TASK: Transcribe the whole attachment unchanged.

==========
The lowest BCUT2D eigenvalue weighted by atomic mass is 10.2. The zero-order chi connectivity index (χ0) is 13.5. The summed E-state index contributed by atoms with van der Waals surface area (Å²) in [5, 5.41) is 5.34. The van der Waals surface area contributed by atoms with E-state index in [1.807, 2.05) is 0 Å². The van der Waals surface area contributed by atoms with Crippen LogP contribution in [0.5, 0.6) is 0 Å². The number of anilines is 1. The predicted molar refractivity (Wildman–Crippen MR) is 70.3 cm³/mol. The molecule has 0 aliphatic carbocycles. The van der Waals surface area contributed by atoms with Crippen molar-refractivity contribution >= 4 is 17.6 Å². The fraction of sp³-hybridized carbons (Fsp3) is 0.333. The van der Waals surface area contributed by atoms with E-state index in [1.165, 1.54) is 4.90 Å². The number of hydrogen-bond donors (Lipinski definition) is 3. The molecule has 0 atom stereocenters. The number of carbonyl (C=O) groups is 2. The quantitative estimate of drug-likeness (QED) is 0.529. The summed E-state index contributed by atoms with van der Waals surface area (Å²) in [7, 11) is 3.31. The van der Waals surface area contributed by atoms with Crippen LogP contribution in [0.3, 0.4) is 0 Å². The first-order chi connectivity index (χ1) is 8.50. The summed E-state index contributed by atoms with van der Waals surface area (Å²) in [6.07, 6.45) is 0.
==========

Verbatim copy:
The lowest BCUT2D eigenvalue weighted by atomic mass is 10.2. The zero-order chi connectivity index (χ0) is 13.5. The summed E-state index contributed by atoms with van der Waals surface area (Å²) in [5, 5.41) is 5.34. The van der Waals surface area contributed by atoms with E-state index in [1.807, 2.05) is 0 Å². The van der Waals surface area contributed by atoms with Crippen LogP contribution in [0.5, 0.6) is 0 Å². The number of anilines is 1. The predicted molar refractivity (Wildman–Crippen MR) is 70.3 cm³/mol. The molecule has 0 aliphatic carbocycles. The van der Waals surface area contributed by atoms with Crippen molar-refractivity contribution >= 4 is 17.6 Å². The fraction of sp³-hybridized carbons (Fsp3) is 0.333. The van der Waals surface area contributed by atoms with E-state index in [1.165, 1.54) is 4.90 Å². The number of hydrogen-bond donors (Lipinski definition) is 3. The molecule has 0 atom stereocenters. The number of carbonyl (C=O) groups is 2. The quantitative estimate of drug-likeness (QED) is 0.529. The summed E-state index contributed by atoms with van der Waals surface area (Å²) in [7, 11) is 3.31. The van der Waals surface area contributed by atoms with Crippen LogP contribution in [0.3, 0.4) is 0 Å². The first-order chi connectivity index (χ1) is 8.50. The summed E-state index contributed by atoms with van der Waals surface area (Å²) in [6.07, 6.45) is 0.